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Ubuntu coming to high-end smartphones during 2014
[quote qtext=”We have concluded our first set of agreements to ship Ubuntu on mobile phones.” qperson=”Mark Shuttleworth” qsource=”” qposition=”left”]Shuttleworth didn’t reveal who Ubuntu’s new OEM partner is, but he did say that Ubuntu will come to high-end phones during 2014. It also looks like this first deal is but one of many. “We are now pretty much at the board level on four household brands. They sell a lot of phones all over the world, in emerging and fully emerged markets, to businesses and consumers,” said Shuttleworth.
Ubuntu is designed to work on two types of smartphone, the entry level device which needs to have a dual-core processor and at least 512 MB of RAM, and the high-end that needs a quad-core processor with at least 1GB of RAM. The main difference between the two is that the high-end “Superphone” can also act as a PC when connected to a monitor, keyboard and mouse! If this is the type of high-end phone that Shuttleworth is talking about then 2014 could be a very interesting year indeed!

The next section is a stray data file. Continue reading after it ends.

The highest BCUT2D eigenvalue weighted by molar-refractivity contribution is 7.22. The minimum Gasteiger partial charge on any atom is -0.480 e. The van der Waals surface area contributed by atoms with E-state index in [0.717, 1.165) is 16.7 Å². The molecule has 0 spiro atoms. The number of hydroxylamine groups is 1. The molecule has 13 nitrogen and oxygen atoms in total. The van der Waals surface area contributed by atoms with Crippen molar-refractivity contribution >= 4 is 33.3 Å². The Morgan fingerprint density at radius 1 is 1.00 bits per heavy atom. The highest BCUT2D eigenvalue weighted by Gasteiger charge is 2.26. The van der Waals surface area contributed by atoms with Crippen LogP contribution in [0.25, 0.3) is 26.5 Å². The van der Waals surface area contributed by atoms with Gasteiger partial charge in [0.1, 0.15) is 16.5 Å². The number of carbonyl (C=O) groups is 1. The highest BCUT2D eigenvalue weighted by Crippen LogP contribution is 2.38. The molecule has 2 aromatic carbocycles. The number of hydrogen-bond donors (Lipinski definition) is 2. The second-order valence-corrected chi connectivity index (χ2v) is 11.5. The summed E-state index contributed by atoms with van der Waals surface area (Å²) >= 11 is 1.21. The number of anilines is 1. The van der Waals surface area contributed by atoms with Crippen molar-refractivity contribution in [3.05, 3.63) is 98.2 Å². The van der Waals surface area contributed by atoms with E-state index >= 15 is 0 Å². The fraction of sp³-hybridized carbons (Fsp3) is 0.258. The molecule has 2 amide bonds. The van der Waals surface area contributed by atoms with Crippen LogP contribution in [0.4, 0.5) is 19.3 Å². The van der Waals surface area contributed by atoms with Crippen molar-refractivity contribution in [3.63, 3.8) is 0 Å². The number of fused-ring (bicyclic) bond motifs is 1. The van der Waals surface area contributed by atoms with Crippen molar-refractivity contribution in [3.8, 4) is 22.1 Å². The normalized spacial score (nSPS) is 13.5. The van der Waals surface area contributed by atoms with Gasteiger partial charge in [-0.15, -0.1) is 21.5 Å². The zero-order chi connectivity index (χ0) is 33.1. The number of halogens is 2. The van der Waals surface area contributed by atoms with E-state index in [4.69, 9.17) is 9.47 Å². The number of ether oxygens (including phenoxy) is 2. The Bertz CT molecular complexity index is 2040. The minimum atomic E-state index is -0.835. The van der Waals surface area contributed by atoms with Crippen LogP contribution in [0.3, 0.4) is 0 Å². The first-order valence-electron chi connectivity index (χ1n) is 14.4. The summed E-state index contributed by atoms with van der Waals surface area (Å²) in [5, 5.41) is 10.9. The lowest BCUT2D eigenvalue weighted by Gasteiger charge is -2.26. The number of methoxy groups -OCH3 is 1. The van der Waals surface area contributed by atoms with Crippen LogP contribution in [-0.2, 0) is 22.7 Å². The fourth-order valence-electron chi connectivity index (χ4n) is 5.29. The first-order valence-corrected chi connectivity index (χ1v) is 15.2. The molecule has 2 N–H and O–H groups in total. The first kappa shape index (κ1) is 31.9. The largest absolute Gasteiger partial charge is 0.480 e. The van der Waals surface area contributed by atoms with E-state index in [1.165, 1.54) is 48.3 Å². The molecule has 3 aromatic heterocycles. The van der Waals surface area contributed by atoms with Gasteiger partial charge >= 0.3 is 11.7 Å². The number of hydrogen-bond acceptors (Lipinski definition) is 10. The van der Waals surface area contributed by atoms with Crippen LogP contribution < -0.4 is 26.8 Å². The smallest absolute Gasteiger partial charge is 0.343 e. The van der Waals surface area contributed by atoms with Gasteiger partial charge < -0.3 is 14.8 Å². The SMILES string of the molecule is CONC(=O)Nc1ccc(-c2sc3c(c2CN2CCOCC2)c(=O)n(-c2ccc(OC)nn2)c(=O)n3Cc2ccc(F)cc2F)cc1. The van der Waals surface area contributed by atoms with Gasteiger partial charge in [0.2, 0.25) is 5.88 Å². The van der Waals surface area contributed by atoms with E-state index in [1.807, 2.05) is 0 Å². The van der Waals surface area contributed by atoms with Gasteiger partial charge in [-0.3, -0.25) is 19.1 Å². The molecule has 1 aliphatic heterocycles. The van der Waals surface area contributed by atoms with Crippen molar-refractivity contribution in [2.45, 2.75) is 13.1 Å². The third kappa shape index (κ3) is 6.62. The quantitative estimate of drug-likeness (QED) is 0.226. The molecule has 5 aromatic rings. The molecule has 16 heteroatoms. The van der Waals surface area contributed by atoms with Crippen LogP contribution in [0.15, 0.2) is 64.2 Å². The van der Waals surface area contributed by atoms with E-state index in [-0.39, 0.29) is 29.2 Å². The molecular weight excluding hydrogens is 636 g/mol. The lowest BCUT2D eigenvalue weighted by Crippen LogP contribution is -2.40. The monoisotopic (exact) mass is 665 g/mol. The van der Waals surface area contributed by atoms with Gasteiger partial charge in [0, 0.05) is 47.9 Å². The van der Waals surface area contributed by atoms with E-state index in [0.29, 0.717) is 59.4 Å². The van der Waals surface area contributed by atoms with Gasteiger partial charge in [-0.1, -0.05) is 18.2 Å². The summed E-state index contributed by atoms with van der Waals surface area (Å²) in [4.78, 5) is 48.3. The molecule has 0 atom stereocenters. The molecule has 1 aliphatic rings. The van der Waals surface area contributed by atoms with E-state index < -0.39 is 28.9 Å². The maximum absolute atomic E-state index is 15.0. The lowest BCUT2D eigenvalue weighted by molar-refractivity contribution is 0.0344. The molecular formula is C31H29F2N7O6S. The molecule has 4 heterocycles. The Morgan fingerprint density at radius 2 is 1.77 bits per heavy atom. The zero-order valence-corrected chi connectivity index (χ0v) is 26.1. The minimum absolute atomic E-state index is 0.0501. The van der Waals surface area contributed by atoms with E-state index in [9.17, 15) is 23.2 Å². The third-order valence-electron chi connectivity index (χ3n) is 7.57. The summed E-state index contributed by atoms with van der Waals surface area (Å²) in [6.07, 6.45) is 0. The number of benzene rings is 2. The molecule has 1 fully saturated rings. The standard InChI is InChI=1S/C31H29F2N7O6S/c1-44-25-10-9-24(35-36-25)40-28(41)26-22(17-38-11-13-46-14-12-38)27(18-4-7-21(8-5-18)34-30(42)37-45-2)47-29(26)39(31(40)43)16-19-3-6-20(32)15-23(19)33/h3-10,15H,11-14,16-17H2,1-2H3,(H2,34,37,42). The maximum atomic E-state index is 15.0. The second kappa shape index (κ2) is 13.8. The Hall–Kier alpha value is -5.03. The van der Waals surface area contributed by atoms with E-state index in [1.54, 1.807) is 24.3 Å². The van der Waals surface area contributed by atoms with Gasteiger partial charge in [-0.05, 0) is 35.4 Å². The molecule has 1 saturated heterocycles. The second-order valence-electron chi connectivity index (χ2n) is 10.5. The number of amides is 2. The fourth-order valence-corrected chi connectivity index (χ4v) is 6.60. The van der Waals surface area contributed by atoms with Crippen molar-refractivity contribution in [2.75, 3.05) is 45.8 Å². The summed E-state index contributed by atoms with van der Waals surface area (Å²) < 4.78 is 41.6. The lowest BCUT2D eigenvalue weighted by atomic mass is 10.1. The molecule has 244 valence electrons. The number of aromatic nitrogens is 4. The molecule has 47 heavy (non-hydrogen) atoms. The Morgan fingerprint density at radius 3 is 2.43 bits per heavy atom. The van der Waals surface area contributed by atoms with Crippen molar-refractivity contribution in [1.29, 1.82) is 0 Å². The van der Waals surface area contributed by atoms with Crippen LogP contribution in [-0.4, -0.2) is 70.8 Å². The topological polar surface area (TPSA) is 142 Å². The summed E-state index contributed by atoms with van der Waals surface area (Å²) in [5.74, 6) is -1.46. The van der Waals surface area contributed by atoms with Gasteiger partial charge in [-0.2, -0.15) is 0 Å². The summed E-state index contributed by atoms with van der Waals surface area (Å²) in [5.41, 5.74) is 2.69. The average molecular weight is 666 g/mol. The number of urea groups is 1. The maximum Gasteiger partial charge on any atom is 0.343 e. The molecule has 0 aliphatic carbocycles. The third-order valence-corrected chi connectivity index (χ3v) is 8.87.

The mobile operating system market is becoming increasingly crowded and newcomers will find it difficult to make an impact. Besides Android and iOS, companies like Microsoft and BlackBerry are trying to increase their market shares while newer offerings such as Firefox OS and Tizen are trying to gain a foothold. Is there room for Ubuntu? Clearly Canonical thinks there is. Along with partnerships with popular online services like Facebook, Twitter, Dropbox, Evernote, Amazon and Pinterest, Ubuntu has a secret weapon. Thanks to the Ubuntu SDK, native apps can be written to work across all versions of Ubuntu, on the desktop, Smart TVs, Ubuntu tablets and Ubuntu smartphones. This is something that Google and Apple don’t offer and something that Microsoft has botched with Windows.
Canonical has done a good job of getting carrier endorsements. Networks like Vodafone, 3, EE, KT, SK Telecom, Verizon, Deutsche Telecom, T-Mobile, PT, and others have all endorsed Ubuntu for smartphones. These companies have all signed up to Ubuntu’s Carrier Advisory Group which lets mobile operators shape Ubuntu’s mobile strategy.
Shuttleworth sees mobile as a key part of Ubuntu’s future. Although Canonical isn’t profitable today it could be if the company just focused on its PC and server business and dropped mobile. However, Shuttlworth thinks that dropping mobile would give Canonical “a lifespan measured in years, not decades.”
Since Ubuntu is an open source operating system, and Canonical will share the code openly, and thanks to the Ubuntu SDK developers, carriers and manufacturers are already able to build apps for Ubuntu. The question is, will they?